A caricature is an imitation. A two-dimensional presentation with some kind of exaggeration. And they are lazy for a sketch comedy writer to use. It takes some effort to create characters that are recognizable (That guy’s just like my dad!) and original creations. We deal in the recognizable and the unexpected, which is not easy.
It’s fine to base characters on real people. As a writer, that gives you freedom to expand on the character and it keeps your scene from having a shelf-life dependent on the real life person’s popularity or term in office or relevance of the topic.
Another practical reason not to write scenes filled with celebrities is that it saddles your actors with having to do convincing impressions. If they’re off, it blows and ruins the scenes. And if you do happen to find someone who does a brilliant Obama, you better hope they have enough range to do the other characters a sketch revue demands. A one trick pony will also sink your show.
Is there a place for caricatures in sketch comedy? Sure, they can be useful. Especially in short scenes where the comic premise is more important than exploring characters and relationships. At SNL, they are their bread and butter. Political figures and Hollywood star impressions are invaluable to a show that goes live every week and can and should capitalize on current events. And original caricatures can be fun, too. But also notice how often SNL caricatures overstay their welcome or implode when they try to move them to a feature length movie (Night at the Roxbury, MacGruber, It’s Pat, Lady’s Man, etc). Hard to develop a “character” without heart or depth. There have been successes, like Wayne’s World or The Blues Brothers. The Blue Brothers were fleshed out characters that Dan Aykroyd and John Belushi had created a history for, even before there was a film deal. We even know their full names, which is rare for an SNL “character.”
Caricatures are a cheap and easy way to try to get a laugh. Often, the caricature itself overrides whatever the scene is attempting to be about. So, if you are serious about writing sketch comedy, craft original characters with strong emotional investments in what they want. Characters and relationships. That’s where the gold is.
* The caricature of Mona Lisa used here is from a site called Team of Monkeys and it's a maze. Feel free to print it up and use it as a placemat.
Wednesday, January 19, 2011
...that if you're going to die, having friends from Second City conduct your memorial service is really the best way to go. I've known Mary Scruggs for over a dozen years. She has always been, for me and students, nothing short of encouraging and supportive. If you had the pleasure of knowing Mary, she had your back.
...that a standing ovation for a Sketchfest show is quite possibly better than the stated agenda in the title of the show. Plus, I got two really fantastic kisses.
...that I love teaching, but having two part-time teaching gigs with no guarantee of classes makes me feel like the administrators want me to consider it more of a hobby that brings in extra income than a way to make a living. Too bad.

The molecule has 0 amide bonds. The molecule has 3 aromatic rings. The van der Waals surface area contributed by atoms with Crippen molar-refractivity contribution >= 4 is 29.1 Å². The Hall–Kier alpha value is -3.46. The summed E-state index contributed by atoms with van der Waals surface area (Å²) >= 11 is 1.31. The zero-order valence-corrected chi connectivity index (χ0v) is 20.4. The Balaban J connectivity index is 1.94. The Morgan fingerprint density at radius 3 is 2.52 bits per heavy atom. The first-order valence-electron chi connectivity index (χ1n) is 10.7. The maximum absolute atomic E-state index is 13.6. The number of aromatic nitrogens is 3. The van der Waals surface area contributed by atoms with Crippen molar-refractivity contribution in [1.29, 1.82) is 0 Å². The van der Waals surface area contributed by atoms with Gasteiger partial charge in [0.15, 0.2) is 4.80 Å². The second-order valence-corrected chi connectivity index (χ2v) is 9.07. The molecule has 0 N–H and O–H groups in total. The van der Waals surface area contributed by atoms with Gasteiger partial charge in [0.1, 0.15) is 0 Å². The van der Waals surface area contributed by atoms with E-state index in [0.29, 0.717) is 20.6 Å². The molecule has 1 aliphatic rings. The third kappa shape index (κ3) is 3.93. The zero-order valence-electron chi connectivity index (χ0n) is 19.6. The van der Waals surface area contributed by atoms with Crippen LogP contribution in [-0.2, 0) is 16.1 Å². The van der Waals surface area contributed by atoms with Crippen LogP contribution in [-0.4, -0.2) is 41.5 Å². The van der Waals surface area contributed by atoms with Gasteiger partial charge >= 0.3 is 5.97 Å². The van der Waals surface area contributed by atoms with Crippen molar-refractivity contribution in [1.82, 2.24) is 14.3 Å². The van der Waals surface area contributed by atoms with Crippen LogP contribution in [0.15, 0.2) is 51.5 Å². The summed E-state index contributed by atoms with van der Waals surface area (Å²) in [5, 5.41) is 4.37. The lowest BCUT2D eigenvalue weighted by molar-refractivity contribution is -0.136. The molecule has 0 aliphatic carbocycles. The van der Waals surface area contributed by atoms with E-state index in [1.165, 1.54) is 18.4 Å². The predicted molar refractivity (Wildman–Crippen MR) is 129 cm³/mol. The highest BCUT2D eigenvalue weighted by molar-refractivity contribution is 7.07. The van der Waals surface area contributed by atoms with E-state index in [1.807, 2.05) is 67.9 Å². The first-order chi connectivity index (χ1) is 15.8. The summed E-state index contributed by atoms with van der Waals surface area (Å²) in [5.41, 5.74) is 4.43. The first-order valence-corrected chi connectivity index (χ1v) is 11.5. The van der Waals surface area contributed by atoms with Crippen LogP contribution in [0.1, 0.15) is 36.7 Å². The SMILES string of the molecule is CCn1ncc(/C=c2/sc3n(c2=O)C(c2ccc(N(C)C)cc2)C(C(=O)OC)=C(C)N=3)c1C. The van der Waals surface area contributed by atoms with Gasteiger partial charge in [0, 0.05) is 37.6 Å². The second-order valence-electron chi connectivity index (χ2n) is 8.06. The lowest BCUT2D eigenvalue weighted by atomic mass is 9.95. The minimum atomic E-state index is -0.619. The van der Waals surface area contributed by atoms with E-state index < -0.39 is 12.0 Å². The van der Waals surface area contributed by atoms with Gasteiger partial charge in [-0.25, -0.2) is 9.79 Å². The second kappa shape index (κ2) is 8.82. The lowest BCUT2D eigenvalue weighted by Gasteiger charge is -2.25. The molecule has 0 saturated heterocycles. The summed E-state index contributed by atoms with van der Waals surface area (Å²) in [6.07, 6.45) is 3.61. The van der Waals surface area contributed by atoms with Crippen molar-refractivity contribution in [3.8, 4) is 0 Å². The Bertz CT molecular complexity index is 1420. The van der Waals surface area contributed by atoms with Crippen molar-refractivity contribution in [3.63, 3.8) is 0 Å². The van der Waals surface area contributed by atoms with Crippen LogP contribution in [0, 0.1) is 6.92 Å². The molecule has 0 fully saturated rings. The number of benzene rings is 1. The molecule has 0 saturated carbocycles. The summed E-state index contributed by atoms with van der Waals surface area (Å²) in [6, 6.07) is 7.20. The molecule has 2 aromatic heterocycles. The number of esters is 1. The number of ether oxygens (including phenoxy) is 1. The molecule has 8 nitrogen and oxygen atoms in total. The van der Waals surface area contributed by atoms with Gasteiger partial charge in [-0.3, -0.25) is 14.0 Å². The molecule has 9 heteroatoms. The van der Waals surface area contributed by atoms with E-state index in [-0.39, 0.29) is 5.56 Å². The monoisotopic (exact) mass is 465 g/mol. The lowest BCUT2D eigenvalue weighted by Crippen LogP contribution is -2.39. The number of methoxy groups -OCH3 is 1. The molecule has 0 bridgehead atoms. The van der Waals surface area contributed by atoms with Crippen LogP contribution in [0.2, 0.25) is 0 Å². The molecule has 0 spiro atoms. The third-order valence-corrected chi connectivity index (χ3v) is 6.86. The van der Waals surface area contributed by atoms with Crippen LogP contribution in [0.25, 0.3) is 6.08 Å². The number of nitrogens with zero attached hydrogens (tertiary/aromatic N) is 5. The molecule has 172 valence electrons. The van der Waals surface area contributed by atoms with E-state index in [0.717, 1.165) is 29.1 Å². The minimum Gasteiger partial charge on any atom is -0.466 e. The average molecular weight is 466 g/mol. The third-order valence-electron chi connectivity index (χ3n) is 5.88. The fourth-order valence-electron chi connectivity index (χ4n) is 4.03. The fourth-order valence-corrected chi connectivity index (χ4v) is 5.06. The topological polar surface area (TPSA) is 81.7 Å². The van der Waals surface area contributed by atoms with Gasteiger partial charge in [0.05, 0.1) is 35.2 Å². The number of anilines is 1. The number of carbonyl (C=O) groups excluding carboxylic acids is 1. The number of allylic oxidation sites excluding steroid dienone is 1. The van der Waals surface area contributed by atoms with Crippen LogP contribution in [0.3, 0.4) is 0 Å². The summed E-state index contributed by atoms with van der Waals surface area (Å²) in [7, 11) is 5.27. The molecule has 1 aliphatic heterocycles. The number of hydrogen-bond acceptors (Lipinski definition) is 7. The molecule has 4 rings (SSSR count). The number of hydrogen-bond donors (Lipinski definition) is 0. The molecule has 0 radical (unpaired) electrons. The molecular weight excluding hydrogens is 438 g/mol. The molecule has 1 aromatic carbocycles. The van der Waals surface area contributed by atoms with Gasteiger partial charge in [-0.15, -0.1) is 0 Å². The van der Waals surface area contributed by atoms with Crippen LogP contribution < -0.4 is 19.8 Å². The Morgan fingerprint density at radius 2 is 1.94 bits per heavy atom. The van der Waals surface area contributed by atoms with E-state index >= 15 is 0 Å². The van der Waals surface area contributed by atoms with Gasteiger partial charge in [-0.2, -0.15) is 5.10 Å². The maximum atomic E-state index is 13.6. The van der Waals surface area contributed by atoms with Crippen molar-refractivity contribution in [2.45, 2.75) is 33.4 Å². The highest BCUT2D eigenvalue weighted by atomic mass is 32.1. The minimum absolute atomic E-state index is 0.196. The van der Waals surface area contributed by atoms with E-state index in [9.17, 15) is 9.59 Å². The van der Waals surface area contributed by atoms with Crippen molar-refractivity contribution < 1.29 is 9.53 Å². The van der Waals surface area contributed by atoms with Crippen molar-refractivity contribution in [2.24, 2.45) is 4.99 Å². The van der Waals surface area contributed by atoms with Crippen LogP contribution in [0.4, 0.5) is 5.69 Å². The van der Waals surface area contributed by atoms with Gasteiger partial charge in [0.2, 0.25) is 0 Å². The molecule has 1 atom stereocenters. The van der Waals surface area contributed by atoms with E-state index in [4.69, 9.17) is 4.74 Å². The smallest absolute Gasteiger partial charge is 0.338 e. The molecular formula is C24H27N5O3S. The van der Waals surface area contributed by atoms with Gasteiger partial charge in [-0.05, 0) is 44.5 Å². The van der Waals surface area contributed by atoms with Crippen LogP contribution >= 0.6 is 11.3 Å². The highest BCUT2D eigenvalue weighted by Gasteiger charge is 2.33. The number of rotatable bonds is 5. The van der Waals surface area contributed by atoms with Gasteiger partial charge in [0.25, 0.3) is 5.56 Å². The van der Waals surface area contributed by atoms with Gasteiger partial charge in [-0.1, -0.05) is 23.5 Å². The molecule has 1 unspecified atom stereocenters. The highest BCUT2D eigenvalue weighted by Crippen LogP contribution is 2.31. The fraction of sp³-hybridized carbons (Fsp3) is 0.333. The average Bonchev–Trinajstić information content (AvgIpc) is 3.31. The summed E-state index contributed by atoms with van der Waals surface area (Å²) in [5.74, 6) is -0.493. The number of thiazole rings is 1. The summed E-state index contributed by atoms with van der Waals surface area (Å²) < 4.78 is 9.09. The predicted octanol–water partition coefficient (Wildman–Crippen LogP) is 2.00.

...that the GOP has no street cred with their bid to end "government-run" healthcare until they give up their own "government-run" healthcare.
...that whenever I think I'm done with relationships or writing or acting, something comes along like doing a few shows at Sketchfest that make me realize there might still be some magic left in these old bones. And that I definitely have some great funny, creative friends that I am lucky to collaborate with.
...that if you missed any of the shows I worked with at Sketchfest, you missed a massive amount of fun. You missed...
- Babe the Blue Ox doing a solo on the harmonica
- a Scientologist getting punched in the face
- a man in a tutu singing to children about how all their dreams could possibly come true, but it's not probable
- Nazis overtaking the Robot vs. Dinosaur show. Their leader being Skyped in from his lair in Miami. RvD doing hand-to-hand combat with 24 minions, escaping in a hot air balloon and then being shot down by a zeppelin. Heil, Greg!
- Don Hall and I stripping down to our boxer briefs
- Us also doing a dance choreographed by Erica Reid to The Detroit Cobra's "Cha Cha Twist" dressed as Kirk and Spock
- Me singing a solo and destroying a keytar
- Me living my dreams as a "Sketch" Man and having beautiful women like Erin Orr and Dana Black throwing themselves at me
- Vinnie Lacey, Don Hall and me being ridden like horses
- Me having a romantic date with an audience member
Tuesday, January 18, 2011
Ken Levine has been out in Hollywood writing and directing sitcoms for quite a long time. He started as a young pup on The Mary Tyler Moore Show. he had regular writing gigs on MASH, Cheers and Frazier. He's also directed episodes of Everybody Loves Raymond. Writing students ask me about sitcoms and writing for them all the time. All I can tell them is what I have heard. I have had no practical experience. This guy has and he generously doles out what's in his brain. He's doing a teleseminar this coming Thursday and it's FREE. Who the hell does that in this day and age? This guy does.
About Writing TV
January 20, I will